Myrtle Beach Golf Tip from Mel Sole: How to Use a Lob Wedge

In this installment, Mel Sole of the Mel Sole Golf School at Pawleys Plantation Golf & Country Club and Resort Club at Grande Dunes demonstrates a handy tip in response to a viewer-submitted request for help with greenside pitch shots.

In my previous tip, I mentioned that I’d like you to send in some ideas for golf tips. Thanks to those people who’ve already sent in some ideas for future golf tips.

This month’s golf tip comes via request of Barry Melvin of Pennsylvania. Barry was telling me about when he’s close behind the bunker, and he has to go over it to where the flag is close and he doesn’t have a lot of green to work with, he has problems with this shot.

You need two things. First, you need to have a lob wedge. If you don’t have a lob wedge, this is a difficult shot. A sand wedge has more bounce, and when we open the club face like we have to do here, you create even more bounce and the bounce is likely to hit the ground and you wind up hitting the ball with the leading edge of the club. And that ends up not being a pretty shot.

So, a lob wedge is ideal. My lob wedge has 5 degrees of bounce – pretty low. What you have to do here is open your stance a little bit. What we’re trying to do here is keep the legs fairly quiet, and we’re going to slide the club under the ball so I’m keeping my head nice and steady.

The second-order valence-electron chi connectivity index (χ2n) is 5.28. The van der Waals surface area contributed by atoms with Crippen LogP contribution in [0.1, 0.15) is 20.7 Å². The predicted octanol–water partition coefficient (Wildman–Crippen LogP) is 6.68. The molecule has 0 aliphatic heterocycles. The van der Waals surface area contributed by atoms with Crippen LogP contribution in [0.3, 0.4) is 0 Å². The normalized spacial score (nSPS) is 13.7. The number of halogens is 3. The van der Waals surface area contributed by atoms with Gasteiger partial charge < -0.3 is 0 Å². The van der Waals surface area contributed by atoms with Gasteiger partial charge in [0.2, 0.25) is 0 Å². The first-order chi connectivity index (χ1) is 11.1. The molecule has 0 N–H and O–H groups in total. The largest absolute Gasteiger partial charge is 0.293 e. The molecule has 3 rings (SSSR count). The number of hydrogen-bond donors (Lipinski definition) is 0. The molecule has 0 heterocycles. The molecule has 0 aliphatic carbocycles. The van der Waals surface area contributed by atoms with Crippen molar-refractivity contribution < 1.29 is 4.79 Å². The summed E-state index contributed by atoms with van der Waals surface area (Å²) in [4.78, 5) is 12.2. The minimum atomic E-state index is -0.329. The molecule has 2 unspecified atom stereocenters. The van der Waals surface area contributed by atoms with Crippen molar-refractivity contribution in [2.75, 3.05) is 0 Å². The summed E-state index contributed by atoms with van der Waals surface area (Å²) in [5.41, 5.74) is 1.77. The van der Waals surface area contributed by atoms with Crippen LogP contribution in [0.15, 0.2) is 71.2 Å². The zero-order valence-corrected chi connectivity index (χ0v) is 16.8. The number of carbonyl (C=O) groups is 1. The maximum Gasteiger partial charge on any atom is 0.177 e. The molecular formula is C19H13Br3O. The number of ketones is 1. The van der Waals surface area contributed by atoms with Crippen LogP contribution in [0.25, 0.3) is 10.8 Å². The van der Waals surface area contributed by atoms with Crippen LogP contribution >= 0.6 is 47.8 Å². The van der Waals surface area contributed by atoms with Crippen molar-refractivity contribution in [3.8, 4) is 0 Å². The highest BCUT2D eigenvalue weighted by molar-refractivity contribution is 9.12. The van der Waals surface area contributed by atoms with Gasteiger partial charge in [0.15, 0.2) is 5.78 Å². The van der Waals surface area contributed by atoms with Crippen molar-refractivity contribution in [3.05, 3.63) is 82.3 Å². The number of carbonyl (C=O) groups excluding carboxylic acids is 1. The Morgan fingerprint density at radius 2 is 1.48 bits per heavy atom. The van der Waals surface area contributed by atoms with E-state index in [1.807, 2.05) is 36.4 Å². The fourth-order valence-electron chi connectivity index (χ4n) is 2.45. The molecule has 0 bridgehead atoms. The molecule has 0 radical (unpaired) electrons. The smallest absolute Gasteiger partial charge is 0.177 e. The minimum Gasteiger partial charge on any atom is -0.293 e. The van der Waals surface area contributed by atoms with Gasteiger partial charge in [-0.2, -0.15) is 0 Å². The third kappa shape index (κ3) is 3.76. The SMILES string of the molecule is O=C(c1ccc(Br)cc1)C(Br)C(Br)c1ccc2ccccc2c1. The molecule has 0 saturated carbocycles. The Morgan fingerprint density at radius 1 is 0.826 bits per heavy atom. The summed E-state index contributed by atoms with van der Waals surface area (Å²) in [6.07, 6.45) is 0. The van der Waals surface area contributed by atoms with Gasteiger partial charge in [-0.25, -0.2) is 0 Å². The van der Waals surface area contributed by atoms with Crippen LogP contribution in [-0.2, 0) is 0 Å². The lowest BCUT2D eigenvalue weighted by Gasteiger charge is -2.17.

But the reason I have this width in my stance is that with the normal pitch we use the body and turn. But here, by widening my stance, I’ve kind of stopped my hips from turning, and what happens is the club then passes the hands – and when it passes the hands, it adds loft. It’s not a scoop – what I don’t want is for the left (lead) wrist to break down. But you’ll see that when I go through, I’ll still keep that clubface open and the ball will have a nice, high trajectory.

So, yes, it takes a little bit of practice. Every shot in golf does. But once you’ve got this little shot in your repertoire, it really is a stroke-saving shot. So head out to the range, and practice this.

I’ve got my stance wide, I’m opening the clubface, and I’m just going to slide the club under the ball.

(Successfully executes the shot)

Now, look at that – nice and high. I don’t even know if the camera picked up how high that shot was, but it came down very softly and didn’t roll more than 2 or 3 feet.  It didn’t really have a lot of spin (you’re not going to get a lot of spin on a shot like this); how you stop it is with height.

Okay, so now that I’ve shown you how to play this shot, here’s a different angle – still going over the bunker to the flag. I’m going to open the clubface like we discussed, and take a couple of practice swings to get a feel for how hard I want to hit the ball.

(Successfully executes the shot)

Slide the club under the ball, and that’s the way to play this shot.

Go and practice this shot. This shot is going to save you some strokes around the green!

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